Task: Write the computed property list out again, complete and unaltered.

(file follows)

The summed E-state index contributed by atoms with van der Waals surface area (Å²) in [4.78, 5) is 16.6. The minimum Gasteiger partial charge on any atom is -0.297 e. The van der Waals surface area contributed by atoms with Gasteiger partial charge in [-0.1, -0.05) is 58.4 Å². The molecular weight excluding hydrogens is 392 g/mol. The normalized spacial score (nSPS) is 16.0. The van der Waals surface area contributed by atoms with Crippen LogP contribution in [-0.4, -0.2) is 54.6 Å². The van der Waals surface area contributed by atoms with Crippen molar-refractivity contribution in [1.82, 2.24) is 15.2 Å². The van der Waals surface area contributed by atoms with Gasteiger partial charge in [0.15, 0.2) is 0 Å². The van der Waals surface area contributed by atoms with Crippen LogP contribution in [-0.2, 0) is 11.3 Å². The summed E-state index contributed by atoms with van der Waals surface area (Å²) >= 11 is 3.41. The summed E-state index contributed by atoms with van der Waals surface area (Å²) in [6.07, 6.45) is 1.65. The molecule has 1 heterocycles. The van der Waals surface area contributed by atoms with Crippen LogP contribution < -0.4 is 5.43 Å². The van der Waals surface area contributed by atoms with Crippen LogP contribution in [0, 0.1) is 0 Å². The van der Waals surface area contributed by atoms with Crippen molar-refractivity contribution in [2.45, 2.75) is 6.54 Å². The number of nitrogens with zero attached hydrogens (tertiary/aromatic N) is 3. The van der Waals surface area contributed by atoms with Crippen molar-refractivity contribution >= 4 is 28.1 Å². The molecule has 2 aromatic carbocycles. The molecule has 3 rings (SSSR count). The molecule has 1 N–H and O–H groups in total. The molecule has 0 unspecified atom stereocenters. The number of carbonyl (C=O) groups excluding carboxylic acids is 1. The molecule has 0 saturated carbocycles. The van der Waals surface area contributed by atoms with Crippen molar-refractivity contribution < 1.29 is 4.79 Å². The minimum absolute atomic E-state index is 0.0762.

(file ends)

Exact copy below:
The summed E-state index contributed by atoms with van der Waals surface area (Å²) in [4.78, 5) is 16.6. The minimum Gasteiger partial charge on any atom is -0.297 e. The van der Waals surface area contributed by atoms with Gasteiger partial charge in [-0.1, -0.05) is 58.4 Å². The molecular weight excluding hydrogens is 392 g/mol. The normalized spacial score (nSPS) is 16.0. The van der Waals surface area contributed by atoms with Crippen LogP contribution in [-0.4, -0.2) is 54.6 Å². The van der Waals surface area contributed by atoms with Crippen molar-refractivity contribution in [1.82, 2.24) is 15.2 Å². The van der Waals surface area contributed by atoms with Gasteiger partial charge in [0.15, 0.2) is 0 Å². The van der Waals surface area contributed by atoms with Crippen LogP contribution in [-0.2, 0) is 11.3 Å². The summed E-state index contributed by atoms with van der Waals surface area (Å²) >= 11 is 3.41. The summed E-state index contributed by atoms with van der Waals surface area (Å²) in [6.07, 6.45) is 1.65. The molecule has 1 heterocycles. The van der Waals surface area contributed by atoms with Crippen LogP contribution < -0.4 is 5.43 Å². The van der Waals surface area contributed by atoms with Crippen LogP contribution in [0, 0.1) is 0 Å². The van der Waals surface area contributed by atoms with Crippen molar-refractivity contribution in [2.45, 2.75) is 6.54 Å². The number of nitrogens with zero attached hydrogens (tertiary/aromatic N) is 3. The van der Waals surface area contributed by atoms with Crippen molar-refractivity contribution >= 4 is 28.1 Å². The molecule has 2 aromatic carbocycles. The molecule has 3 rings (SSSR count). The molecule has 1 N–H and O–H groups in total. The molecule has 0 unspecified atom stereocenters. The number of carbonyl (C=O) groups excluding carboxylic acids is 1. The molecule has 0 saturated carbocycles. The van der Waals surface area contributed by atoms with Crippen molar-refractivity contribution < 1.29 is 4.79 Å². The minimum absolute atomic E-state index is 0.0762.